Music can instantly evoke any period of human history. As soon as you hear the first guitar twang of A Hard Day's Night you are transported to Carnaby Street in the 1960s. The gentle strum of court music takes you to a Tudor banquet, and Vera Lynn singing The White Cliffs of Dover carries us overseas to Allied soldiers missing home during the Second World War.
Famous historical people, paintings and photographs create a vision of periods in history, but add the soundtrack and you're transported through time. Children respond strongly to the world through their senses and playing music as an entree to the classroom topic sets the scene and can speed up learning.
I have always thought that, where possible, history is best taught through experience rather reading out a list of dry facts. Linking it to other areas of the curriculum such as music and dance makes it cohesive, seamless and experiential.
As part of our unit of work on Britain since 1945, we focused on the changes taking place - and the youth culture born - during the 1960s. Teenagers of the 1960s weren't completely unique: the term teenager was used a decade earlier with the rise of rock 'n' roll. But it was a period defined by its music.
Music from the 1960s is iconic. The Beatles, the Rolling Stones and The Who screamed of the changes taking place and their music spoke to teenagers all over the world. Rebellion was in the air and a growing sense of power was being felt by a generation born into a politically unstable world still reeling after the war.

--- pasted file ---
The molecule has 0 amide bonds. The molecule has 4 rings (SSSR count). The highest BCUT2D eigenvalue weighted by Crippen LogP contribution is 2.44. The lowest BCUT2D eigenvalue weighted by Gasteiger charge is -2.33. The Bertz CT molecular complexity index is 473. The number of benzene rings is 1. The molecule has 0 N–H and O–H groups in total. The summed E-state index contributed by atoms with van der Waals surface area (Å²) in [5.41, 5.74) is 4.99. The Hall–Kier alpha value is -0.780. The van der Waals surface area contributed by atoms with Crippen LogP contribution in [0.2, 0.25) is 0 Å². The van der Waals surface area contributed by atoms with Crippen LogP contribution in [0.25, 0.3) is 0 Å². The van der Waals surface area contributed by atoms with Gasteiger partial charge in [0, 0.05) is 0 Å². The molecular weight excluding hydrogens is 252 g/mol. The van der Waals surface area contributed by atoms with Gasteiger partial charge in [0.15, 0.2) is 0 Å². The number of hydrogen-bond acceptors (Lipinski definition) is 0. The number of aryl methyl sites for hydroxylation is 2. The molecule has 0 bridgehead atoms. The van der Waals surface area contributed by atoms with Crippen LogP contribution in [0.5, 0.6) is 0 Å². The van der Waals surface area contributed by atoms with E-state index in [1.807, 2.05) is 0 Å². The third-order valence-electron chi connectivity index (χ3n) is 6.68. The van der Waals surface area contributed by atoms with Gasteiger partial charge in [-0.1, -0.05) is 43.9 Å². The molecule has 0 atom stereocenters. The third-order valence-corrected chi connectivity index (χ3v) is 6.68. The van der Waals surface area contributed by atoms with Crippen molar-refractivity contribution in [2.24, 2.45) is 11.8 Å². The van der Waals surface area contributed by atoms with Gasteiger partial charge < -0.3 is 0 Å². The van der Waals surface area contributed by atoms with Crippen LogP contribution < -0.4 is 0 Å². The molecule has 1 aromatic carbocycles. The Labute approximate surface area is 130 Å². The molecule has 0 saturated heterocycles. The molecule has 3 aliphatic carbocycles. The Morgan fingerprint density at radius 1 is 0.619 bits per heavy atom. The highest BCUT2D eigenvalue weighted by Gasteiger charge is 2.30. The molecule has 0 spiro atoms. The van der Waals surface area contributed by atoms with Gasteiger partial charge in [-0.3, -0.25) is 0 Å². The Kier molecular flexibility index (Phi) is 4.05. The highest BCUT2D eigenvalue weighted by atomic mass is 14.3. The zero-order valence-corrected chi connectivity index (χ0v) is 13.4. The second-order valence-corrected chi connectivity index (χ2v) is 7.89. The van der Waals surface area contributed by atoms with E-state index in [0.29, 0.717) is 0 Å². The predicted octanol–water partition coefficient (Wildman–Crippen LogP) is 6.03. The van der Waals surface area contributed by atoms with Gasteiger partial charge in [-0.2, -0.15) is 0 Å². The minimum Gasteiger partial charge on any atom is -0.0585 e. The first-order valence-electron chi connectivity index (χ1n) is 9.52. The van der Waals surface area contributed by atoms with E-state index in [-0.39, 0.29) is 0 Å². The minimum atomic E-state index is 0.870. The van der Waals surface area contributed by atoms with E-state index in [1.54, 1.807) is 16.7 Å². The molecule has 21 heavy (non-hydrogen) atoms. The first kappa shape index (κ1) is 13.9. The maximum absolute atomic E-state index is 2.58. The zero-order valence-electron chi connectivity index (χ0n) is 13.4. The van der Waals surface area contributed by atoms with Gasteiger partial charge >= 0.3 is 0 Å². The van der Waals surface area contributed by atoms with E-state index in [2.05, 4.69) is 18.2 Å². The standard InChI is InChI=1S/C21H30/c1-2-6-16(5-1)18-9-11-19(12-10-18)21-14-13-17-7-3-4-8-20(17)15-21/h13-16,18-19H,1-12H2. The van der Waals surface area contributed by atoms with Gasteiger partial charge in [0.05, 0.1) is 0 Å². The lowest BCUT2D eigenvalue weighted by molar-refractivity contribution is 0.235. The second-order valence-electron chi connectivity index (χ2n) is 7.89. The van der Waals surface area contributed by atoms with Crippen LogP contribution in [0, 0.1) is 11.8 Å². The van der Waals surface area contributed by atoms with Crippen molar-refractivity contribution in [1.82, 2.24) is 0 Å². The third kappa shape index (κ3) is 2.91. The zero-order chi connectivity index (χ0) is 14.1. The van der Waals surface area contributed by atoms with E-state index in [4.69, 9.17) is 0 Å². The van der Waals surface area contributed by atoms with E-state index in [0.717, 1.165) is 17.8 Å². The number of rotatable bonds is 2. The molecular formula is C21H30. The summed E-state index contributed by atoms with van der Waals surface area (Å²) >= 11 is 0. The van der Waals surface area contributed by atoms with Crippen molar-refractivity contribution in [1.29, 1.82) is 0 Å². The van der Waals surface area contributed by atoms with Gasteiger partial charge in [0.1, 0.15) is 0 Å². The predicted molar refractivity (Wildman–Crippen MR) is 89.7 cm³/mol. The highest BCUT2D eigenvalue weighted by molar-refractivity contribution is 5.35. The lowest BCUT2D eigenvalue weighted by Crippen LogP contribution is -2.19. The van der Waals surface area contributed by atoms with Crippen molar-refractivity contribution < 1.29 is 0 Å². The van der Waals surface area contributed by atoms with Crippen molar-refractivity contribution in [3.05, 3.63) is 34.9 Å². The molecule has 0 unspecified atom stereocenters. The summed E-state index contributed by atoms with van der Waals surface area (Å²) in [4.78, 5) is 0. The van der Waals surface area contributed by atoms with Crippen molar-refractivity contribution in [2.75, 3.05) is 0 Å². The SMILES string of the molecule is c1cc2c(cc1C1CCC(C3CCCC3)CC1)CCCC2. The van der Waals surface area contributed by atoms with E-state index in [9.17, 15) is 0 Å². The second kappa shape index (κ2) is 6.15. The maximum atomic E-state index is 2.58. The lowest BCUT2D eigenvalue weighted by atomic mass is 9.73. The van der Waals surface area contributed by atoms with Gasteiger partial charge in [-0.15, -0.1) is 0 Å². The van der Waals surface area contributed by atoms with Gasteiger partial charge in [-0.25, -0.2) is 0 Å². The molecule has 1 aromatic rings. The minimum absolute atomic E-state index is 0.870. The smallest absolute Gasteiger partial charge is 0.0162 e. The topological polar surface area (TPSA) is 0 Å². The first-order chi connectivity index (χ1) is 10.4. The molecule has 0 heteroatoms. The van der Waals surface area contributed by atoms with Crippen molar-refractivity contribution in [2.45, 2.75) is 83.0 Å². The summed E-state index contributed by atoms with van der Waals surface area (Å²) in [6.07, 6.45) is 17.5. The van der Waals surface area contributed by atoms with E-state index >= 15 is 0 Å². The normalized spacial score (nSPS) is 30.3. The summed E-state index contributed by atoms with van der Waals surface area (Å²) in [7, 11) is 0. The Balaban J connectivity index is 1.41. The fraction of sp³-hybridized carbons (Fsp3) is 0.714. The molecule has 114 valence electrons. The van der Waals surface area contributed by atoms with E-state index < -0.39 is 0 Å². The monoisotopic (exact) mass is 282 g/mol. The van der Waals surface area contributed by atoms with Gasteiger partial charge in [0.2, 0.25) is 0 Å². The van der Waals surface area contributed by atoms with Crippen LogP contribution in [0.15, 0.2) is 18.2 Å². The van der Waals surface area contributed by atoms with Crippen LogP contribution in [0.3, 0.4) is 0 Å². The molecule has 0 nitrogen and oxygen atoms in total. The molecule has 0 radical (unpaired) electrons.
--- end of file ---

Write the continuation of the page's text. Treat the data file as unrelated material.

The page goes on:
Plenty of video clips are available online that show teenagers dancing throughout the 1960s, and I use a collection of these to help students emulate them as part of our lessons. I also invited some real-life baby boomers into school to show us how it was done. My class learned moves such as the monkey, the mashed potato and the twist, as well as some more eccentric variations. It was all about tying together the threads of 1960s history - its events, its people and their revolutionary ideas.
Children, visitors and staff all thoroughly enjoyed the music and at the end of our learning we held a class assembly. It was clear that the students had identified what it might have been like to be part of an inimitable period of world history.
Chris Fenton is an associate headteacher, author and publisher.
Have a go at s_mcsweeney's cut-and-paste music history puzzle, which can be tailored to your class.
Use pwilloughby3's ancient Egypt PowerPoint with embedded sound files to help students make connections between music then and now.